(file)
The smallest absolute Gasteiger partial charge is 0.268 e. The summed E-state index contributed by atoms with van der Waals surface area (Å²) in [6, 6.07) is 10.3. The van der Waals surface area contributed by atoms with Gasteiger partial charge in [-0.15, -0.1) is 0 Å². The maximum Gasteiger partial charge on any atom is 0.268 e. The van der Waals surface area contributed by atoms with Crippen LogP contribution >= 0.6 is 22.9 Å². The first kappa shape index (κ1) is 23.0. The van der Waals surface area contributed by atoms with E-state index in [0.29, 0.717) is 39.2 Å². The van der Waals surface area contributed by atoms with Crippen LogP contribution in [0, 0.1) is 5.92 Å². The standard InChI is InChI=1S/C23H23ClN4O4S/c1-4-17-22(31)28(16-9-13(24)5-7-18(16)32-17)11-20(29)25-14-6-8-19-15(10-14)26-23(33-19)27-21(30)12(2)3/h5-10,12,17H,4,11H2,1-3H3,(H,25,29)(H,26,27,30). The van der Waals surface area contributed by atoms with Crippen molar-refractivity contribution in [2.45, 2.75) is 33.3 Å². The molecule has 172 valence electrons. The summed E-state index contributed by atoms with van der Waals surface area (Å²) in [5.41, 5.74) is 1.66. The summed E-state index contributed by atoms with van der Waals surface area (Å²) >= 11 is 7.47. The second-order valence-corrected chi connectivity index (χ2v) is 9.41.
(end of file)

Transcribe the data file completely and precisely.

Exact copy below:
The smallest absolute Gasteiger partial charge is 0.268 e. The summed E-state index contributed by atoms with van der Waals surface area (Å²) in [6, 6.07) is 10.3. The van der Waals surface area contributed by atoms with Gasteiger partial charge in [-0.15, -0.1) is 0 Å². The maximum Gasteiger partial charge on any atom is 0.268 e. The van der Waals surface area contributed by atoms with Crippen LogP contribution >= 0.6 is 22.9 Å². The first kappa shape index (κ1) is 23.0. The van der Waals surface area contributed by atoms with E-state index in [0.29, 0.717) is 39.2 Å². The van der Waals surface area contributed by atoms with Crippen LogP contribution in [0, 0.1) is 5.92 Å². The standard InChI is InChI=1S/C23H23ClN4O4S/c1-4-17-22(31)28(16-9-13(24)5-7-18(16)32-17)11-20(29)25-14-6-8-19-15(10-14)26-23(33-19)27-21(30)12(2)3/h5-10,12,17H,4,11H2,1-3H3,(H,25,29)(H,26,27,30). The van der Waals surface area contributed by atoms with Crippen molar-refractivity contribution in [2.45, 2.75) is 33.3 Å². The molecule has 172 valence electrons. The summed E-state index contributed by atoms with van der Waals surface area (Å²) in [5.41, 5.74) is 1.66. The summed E-state index contributed by atoms with van der Waals surface area (Å²) >= 11 is 7.47. The second-order valence-corrected chi connectivity index (χ2v) is 9.41.